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Emissions from residential wood-burning heaters : a study of the problem, its measurement and control, and the determination of some emission factors
thesisposted on 2023-05-27, 05:17 authored by Quraishi, T A(Tauseef Ahmad)
In Australia there has been a sharp increase in residential wood-heating since the late 1970s, and the trend is expected to continue for some years. Overseas research has shown that, under certain conditions, wood-heating can be a source of serious air pollution problems. The particulates resulting from wood-burning appliances are primarily organic in nature and, being in the respirable size range, can cause a variety of health ailments including cancer. The reaction of affected communities overseas has been varied. New Zealand followed the British example by allowing Christchurch to be declared a Clean Air Zone, but the results are not comparable to those achieved in Britain. In the United States, the Environmental Protection Agency has proposed a new source performance standard for wood-burning appliances which will become effective in July 1988. However, a number of control measures are already in force in several states and towns. In Europe, voluntary performance certification of appliances occurs in the Netherlands and Switzerland; and fire insurance premiums are linked to regular inspections and maintenance in France. In Australia, there is currently no co-ordinated control strategy to deal with this potential problem. Only the New South Wales Clean Air Act gives limited powers to local councils. Recently some brochures on wood-heater smoke reduction have been published and are available in some states. A standard measurement technique is of vital importance in controlling pollution. In wood-heater applications this has been lacking and the task of its development is made difficult by the non-discrete nature of the particulates in wood-smoke as well as the variations in the wood-burning process. An assortment of methods have been used to measure particulate emissions from wood-heaters. Oregon Method 7 was the first \standard method\" for this source and is a modification of EPA Method 5. The ASTM has proposed a dilution tunnel method which is finding popular support; it has been accepted by the New Zealand Clean Air Council as the \\Standard Method and also by the US EPA. Another dilution method is the Condar Method which has been accepted by the Oregon DEQ as equivalent to OM-7. This is a very simple and relatively inexpensive method which can identify periods of high emissions during a burn. This method was used in the experimental part of this study. Seventy three tests were conducted on two models of heaters (one catalytic and the other non-catalytic) using three types of fuel wood and varying fuel loads and burn rates. Statistical analysis revealed no difference between the catalytic and the non-catalytic models and no effect of varying burn rates on emissions; emissions increased with larger fuel loads for one fuel wood type whereas for the other two types there was no significant increase. Correlations between particulate emissions and average flue gas concentrations of 02 co2 and CO were very poor. Particulate emission factors obtained during the experimental programme ranged from 0. 4 to 32. 7 g/kg (0. 9 to 56 .1 g/h) with an average of 8. 2 g/kg (15 .1 g/h) for eucalypt firewood. Lower emissions were obtained for eucalypt and pine brands; with eucalypt brands the range was 0.4 to 4.4 g/kg (0.9 to 13.9 g/h) with an average of 1.8 g/kg (4.4 g/h) whereas for pine brands the range was 1.3 to 5.5 g/kg (2.6 to 13.5 g/h) with an average of 3.3 g/kg (7.2 g/h). On the basis of this study it is recommended that detailed studies be initiated to estimate the impact of this source on ambient air quality in the areas where wood-burning is popular. This should then lead to the formulation of an appropriate control strategy. Meanwhile greater importance should be given to public education programmes."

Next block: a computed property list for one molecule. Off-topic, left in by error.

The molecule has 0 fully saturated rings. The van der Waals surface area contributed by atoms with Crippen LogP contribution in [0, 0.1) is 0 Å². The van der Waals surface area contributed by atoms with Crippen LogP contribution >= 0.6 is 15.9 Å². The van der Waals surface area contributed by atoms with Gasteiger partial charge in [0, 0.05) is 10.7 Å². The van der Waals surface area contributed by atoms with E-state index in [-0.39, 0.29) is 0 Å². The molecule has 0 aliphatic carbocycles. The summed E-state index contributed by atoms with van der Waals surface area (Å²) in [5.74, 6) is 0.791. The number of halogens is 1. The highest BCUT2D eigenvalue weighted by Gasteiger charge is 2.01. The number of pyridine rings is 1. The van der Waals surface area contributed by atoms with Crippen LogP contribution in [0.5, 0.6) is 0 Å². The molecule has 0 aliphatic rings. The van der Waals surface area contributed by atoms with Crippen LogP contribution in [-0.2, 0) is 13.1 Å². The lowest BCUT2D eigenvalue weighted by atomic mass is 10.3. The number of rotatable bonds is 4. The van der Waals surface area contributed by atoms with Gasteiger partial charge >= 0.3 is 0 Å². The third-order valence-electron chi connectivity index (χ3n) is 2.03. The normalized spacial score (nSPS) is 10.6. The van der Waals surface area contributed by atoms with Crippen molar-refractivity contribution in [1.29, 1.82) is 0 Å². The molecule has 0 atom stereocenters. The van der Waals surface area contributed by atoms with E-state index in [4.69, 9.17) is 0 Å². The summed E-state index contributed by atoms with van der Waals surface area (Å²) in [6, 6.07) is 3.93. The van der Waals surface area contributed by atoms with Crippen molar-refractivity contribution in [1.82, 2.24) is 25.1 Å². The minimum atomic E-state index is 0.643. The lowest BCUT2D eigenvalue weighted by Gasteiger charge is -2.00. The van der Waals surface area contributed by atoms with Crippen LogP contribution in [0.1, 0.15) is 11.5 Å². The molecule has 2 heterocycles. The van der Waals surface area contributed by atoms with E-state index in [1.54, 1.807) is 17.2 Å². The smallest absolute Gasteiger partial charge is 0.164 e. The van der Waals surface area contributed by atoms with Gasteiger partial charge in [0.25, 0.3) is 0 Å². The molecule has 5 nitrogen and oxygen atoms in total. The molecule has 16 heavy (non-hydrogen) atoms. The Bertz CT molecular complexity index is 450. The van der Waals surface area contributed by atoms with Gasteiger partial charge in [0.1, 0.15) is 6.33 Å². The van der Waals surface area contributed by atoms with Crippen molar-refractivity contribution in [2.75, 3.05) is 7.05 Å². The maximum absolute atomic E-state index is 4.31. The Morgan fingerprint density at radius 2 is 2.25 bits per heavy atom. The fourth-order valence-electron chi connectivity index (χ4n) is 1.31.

Rights statementCopyright 1987 the author - The University is continuing to endeavour to trace the copyright owner(s) and in the meantime this item has been reproduced here in good faith. We would be pleased to hear from the copyright owner(s). Thesis (Ph. D.)--University of Tasmania, 1988. Includes bibliographies